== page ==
Published: 29 May at 4 PM Tags: Euro, Dollar, Pound Sterling, America, UK, Eurozone, Australian Dollar, New Zealand Dollar, Canadian Dollar, Australia, New Zealand, USA, Canada, China, Germany,
The Pound (GBP) struggled today after the Bank of Englandâ€™s (BoE) policymaker, Michael Saunders, said that the â€˜searing experienceâ€™ of the coronavirus pandemic would leave its mark on the British economy long after the lockdown was lifted.
Mr Saunders commented:
â€˜If unchecked, there are risks of a vicious circle, whereby the economy gets stuck in a self-feeding loop of weak activity, pessimistic expectations and low investment.â€™
As a result, Sterling has suffered today from rising speculation that the central bank could take its interest rates into negative territory.
The Euro (EUR) has also suffered today following the release of the Eurozoneâ€™s flash inflation data for May, which undershot forecasts and fell to a four-year low of 0.1%.
Bert Colijn, the Senior Economist for the Eurozone at ING, commented on the report:
â€˜The severe economic fallout is having a deflationary effect, which means the ECB is likely to stay in a crisis-fighting mode for some time to come. Expect the ECB to increase PEPP as soon as next week.â€™
Meanwhile, German retail sales for April fell to -5.3%. However, this was better-than-expected as the forest was a more severe drop of -12%. As a result, single currency investors are becoming increasingly concerned for the Eurozoneâ€™s economic stability going forward.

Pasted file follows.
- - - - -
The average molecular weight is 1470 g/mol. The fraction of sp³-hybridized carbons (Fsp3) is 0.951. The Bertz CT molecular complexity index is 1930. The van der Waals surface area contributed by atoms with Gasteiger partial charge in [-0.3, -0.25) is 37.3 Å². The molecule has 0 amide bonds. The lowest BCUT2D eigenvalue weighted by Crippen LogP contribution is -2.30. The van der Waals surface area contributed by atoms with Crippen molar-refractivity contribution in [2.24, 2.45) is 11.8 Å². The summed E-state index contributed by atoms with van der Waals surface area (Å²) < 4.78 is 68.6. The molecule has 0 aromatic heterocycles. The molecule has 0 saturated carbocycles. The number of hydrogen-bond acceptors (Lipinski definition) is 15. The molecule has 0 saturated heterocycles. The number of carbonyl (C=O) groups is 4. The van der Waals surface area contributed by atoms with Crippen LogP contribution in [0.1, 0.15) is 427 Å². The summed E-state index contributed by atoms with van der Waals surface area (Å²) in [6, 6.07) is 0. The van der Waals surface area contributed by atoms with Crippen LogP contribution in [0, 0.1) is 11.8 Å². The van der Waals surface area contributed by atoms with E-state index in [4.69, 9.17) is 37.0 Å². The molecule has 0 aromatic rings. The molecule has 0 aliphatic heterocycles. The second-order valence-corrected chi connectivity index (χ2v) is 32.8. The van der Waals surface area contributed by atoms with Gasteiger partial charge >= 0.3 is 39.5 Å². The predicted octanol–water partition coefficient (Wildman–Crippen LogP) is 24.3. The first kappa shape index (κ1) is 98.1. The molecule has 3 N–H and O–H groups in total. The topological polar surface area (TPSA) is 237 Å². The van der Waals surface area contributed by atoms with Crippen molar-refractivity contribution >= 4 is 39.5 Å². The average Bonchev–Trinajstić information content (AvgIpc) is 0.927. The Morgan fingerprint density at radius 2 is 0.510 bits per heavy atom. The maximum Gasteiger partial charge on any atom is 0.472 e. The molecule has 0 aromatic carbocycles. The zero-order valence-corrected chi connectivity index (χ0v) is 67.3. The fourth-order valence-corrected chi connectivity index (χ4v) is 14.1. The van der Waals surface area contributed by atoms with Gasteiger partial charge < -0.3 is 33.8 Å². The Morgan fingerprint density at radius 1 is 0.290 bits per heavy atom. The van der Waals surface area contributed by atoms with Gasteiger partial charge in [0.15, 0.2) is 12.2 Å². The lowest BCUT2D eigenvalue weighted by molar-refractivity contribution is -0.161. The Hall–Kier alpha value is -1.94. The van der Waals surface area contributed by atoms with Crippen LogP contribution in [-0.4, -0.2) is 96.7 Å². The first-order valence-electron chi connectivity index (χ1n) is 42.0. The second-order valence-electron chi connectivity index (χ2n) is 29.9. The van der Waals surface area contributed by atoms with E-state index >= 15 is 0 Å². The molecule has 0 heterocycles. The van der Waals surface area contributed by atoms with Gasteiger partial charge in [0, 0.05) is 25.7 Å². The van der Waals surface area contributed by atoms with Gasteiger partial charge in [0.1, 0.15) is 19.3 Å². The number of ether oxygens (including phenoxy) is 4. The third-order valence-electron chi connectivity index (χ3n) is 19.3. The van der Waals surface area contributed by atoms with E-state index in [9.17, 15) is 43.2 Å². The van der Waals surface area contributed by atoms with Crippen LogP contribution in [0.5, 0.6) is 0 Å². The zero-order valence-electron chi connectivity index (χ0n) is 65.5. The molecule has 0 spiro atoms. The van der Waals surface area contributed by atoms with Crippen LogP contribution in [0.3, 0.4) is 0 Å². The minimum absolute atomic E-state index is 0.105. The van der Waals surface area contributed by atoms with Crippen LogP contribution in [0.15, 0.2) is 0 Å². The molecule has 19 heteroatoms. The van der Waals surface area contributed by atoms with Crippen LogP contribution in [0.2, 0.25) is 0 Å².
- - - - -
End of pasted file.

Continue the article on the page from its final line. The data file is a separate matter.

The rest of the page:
US Dollar (USD)
The US Dollar (USD) also struggled today after the latest US GDP release showed a contraction of -5% in the first quarter, down from its previous estimate of 4.8%. Yesterday also saw the release of the US durable goods figures, which fell to a five-year low in April.
Meanwhile, US Dollar traders are awaiting US President Donald Trumpâ€™s announcement of new policies against China
. Washington has consistently criticised Beijingâ€™s handling of the coronavirus outbreak, resulting in an escalation of global risk.
Consequently, we could see the â€˜Greenbackâ€™ begin to benefit from its safe-haven status as tensions between the two superpowers are likely to escalate.
Canadian Dollar (CAD)
The Canadian Dollar (CAD) has been set back by a slip in oil rally runs as the Western Texas Intermediate continues to trade around $30 per barrel.
Today also saw Canada
â€™s GDP figure for March sink from 0.1% to 7.2%. As a result, this has left many â€˜Loonieâ€™ investors concerned for Canadaâ€™s economy as it continues to struggle amidst the coronavirus pandemic.
Australian Dollar (AUD)
The Australian Dollar (AUD) has been dented by US-China trade tensions. With China being Australia
â€™s largest trading partner, this has caused concern over Australiaâ€™s economic strength going forward into the year.
The New Zealand Dollar (NZD) has shared the fate of the â€˜Aussie today, with the risk-averse â€˜Kiwiâ€™ suffering from worries that US-China trade tensions could further escalate.
Meanwhile, yesterdayâ€™s New Zealand economic data, which included the ANZ business confidence report for May, has also left NZD investors concerned for the nationâ€™s ability to recover its economy in the near-term.
As of Friday, 29th May 2020, the Pound Sterling currency rates mentioned within this news item were as follows:
GBP EUR exchange rate was 1.1115, GBP USD exchange rate was 1.2343, GBP AUD exchange rate was 1.8512, GBP NZD exchange rate was 1.9898, GBP CAD exchange rate was 1.7, and GBP CNY exchange rate was 8.8099.